Kiselo mlyako is thick yogurt that presents a slightly sour flavor but is generally mild and has a pleasant creamy finish. It is definitely good enough to have by itself. Still, many use kiselo mlyako as the yogurt of choice to be used in numerous other Bulgarian dishes, some of which mention below. You’ll find yogurt in soups, desserts, salads, and dips.
You could compare lyutenitsa to chutney, which is commonly found in Bulgaria. With eggplant, tomatoes, garlic, carrots, peppers, and oil, this is often served on the side of most meals and as a meze.
Bulgarian Meat & Fish Dishes
Sudjuk – The Ultimate Bulgarian Sausage
Packed with tons of protein and versatile uses, sudjuk is a fermented sausage that is a widely popular part of the Balkan diet. You can liken it to salami, with its bit of a bite coming from spices like red and black pepper alongside cumin and sumac.
You’ll most often see sudjuk made using beef, pork, or lamb; however, some recipes call for horse meat. Many people choose to pan-fry or grill sudjuk and then enjoy it alongside their eggs for breakfast or as a topping on a pizza for lunch or dinner. Pair dishes made with sudjuk with an excellent Bulgarian red wine or rakia fruit brandy for the finest experience.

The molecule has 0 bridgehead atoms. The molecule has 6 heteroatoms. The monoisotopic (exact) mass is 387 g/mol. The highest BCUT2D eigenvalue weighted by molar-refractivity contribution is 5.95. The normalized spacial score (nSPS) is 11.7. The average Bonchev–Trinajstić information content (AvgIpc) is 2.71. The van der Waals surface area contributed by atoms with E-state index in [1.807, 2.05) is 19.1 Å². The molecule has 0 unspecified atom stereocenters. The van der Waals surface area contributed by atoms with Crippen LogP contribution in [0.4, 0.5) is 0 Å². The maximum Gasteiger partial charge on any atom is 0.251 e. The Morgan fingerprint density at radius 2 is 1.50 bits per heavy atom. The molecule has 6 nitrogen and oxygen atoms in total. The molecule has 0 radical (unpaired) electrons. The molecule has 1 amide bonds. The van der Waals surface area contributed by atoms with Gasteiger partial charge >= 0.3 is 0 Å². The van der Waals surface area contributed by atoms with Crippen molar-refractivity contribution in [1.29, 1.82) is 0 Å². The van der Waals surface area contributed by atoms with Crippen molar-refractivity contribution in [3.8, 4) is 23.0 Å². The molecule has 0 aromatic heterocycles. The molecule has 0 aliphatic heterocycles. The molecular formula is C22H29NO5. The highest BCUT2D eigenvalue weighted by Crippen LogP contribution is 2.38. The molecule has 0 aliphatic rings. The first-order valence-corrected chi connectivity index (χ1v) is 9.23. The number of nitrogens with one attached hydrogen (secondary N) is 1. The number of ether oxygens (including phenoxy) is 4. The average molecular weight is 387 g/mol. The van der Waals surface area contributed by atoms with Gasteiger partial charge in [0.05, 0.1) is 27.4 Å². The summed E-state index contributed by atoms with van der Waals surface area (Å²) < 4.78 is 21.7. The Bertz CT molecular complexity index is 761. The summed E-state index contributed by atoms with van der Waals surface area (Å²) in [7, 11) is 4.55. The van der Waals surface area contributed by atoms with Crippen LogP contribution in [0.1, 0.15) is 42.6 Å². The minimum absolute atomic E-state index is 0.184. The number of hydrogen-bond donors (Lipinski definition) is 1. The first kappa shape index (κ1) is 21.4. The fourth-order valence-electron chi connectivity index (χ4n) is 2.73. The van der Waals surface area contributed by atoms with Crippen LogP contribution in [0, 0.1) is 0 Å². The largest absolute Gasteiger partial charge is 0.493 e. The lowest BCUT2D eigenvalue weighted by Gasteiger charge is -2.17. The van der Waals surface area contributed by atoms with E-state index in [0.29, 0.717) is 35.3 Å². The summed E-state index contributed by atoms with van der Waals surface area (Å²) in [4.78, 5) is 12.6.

Not to be outdone in the cured meat section, lukanka may top sudjuk in terms of popularity in Bulgaria. Lukanka can be recognized by its flattened cylindrical shape, which comes about during the drying process, taking up to two months or more. Similar to sudjuk, it presents a bit stronger flavor and has a bit more pungent smell.
Lukanka is popular as an appetizer before you settle into your main Bulgarian meal. The sausage often contains pork or veal meat housed inside a dried cow intestine casing. Similarly spiced to sudjuk, you often see a few more spices added, such as nutmeg, paprika, and coriander. You’ll find some of the finest lukanka in the Balkan Mountains of central Bulgaria.
Another ubiquitous dish is flat meatballs that are often cooked on the barbeque. Kufte are usually made of beef, but you’ll also find veal or pork options. The meat is seasoned and often contains red pepper flakes for extra spice.
Somewhat resembling an odd-looking, uncut black nori seaweed-wrapped sushi roll, lozovi sarmi uses the same concept of wrapping ingredients inside a casing. In the case of lozovi sarmi, the casing is made of fresh grape leaves which have been flash-boiled in salty water. You then have the choice of creating vegetarian lozovi sarmi packed with ingredients like white rice and onions or ones that add mincemeat to some Bulgarian recipes.